The Prime Minister of Australia said that the state of Queensland should take charge of their state health system but the federal government should hold a ransom in exchange for money at the domestic border.
Prime Minister Scott Morrison said he would not respond to “shaking politics” during the epidemic and criticized Queensland’s Premier Anastasia Pallaszuk for threatening to close the border if they did not receive more public health funding.
“He’s going to have to take it with the people of Queensland then. I mean, at this point I’m going to say, ‘I’m going to demand a ransom from the federal government and extort money from them on the basis of Covid; I don’t think that’s the right way to go.’ Morrison said Nine’s Today show this morning.
“We’re not going to respond like this, ‘give me money, if not’ type demands, and that’s it.”
Palaskzuk said on Oct. 1 that the state would not “necessarily” open its borders once the state has been vaccinated 100 percent due to concerns about whether hospitals could deal with the case of Covid-1 cases.
“The capacity of hospitals needs to be increased and this requires additional federal government funding to increase the number of (cases),” Palaskzuk told the press. “It will be unprecedented … so we have to be prepared.”
But Morrison said the federal government has already increased funding for Queensland Hospital by almost 100 per cent, more than double that of the state government.
He also quoted Chief Health Officer Janet Young as saying that, unlike Plattskuk, the QLD would be able to deal with surrogacy in the case of hospital systems.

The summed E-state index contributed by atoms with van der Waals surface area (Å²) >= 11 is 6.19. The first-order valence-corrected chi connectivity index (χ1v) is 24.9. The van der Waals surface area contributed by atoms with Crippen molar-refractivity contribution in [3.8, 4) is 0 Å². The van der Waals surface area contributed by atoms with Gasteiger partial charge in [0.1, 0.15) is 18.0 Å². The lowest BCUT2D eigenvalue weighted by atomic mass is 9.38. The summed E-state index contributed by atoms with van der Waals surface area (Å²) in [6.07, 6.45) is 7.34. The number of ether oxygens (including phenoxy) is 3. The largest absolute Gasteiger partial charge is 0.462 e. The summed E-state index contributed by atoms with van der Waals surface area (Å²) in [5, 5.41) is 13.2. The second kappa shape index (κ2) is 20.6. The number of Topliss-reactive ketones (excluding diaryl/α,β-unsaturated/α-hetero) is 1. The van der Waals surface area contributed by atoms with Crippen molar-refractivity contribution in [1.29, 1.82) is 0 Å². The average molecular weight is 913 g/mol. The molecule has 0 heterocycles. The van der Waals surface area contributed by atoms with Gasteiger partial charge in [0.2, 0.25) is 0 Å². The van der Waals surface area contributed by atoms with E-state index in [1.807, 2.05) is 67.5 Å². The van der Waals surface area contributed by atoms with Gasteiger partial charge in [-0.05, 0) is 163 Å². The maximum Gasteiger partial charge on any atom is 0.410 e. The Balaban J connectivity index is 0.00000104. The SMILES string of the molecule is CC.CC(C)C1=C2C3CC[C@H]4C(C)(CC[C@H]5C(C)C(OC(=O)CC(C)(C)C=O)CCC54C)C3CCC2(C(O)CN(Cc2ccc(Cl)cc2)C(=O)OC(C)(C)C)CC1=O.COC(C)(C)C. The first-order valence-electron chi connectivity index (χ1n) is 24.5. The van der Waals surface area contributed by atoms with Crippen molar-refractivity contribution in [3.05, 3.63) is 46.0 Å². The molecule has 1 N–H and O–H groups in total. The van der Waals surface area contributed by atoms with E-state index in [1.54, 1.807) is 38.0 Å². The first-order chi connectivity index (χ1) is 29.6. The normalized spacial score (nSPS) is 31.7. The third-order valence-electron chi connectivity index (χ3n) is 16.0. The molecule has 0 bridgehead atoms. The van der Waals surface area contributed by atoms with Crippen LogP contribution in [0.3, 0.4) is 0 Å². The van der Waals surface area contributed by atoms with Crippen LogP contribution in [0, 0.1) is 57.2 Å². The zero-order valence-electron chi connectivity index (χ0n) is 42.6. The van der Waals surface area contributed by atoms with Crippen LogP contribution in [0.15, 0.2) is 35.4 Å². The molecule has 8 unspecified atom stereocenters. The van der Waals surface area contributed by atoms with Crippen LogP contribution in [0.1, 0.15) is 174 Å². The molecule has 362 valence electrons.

“So they need to start and run their public hospital system and not have to find excuses about it, just keep working and be responsible,” Morrison said.
Morrison said other states such as New South Wales, Victoria and the Act are “continuing it”, so Queensland will face challenges and responsibilities for their own health care system.
On Monday, Queensland Deputy Premier Steven Miles said each state had requested additional assistance from the federal government for their hospitals, meaning their request was not out of line.
“Our hospitals are run jointly and funded,” Miles said. “They are financed under a national partnership agreement – partnership is the key word there.”
He said before the outbreak of the epidemic, the federal government had artificially limited funding growth to .5.5 percent, which would reduce the hospital’s ability to meet demand if the state reopened.
“While our hospitals are being funded for the partnership, we want the federal government to increase their contribution to that partnership.”
Queensland is the only eastern state that has yet to draw up a roadmap for a concrete reopening, backtracking on its commitment to the Palajjuk national reopening plan.
In September, Palazczuk indicated that the state border would remain closed in its southern neighbor New South Wales until children under the age of 12 were also vaccinated.
This News Originally From – The Epoch Times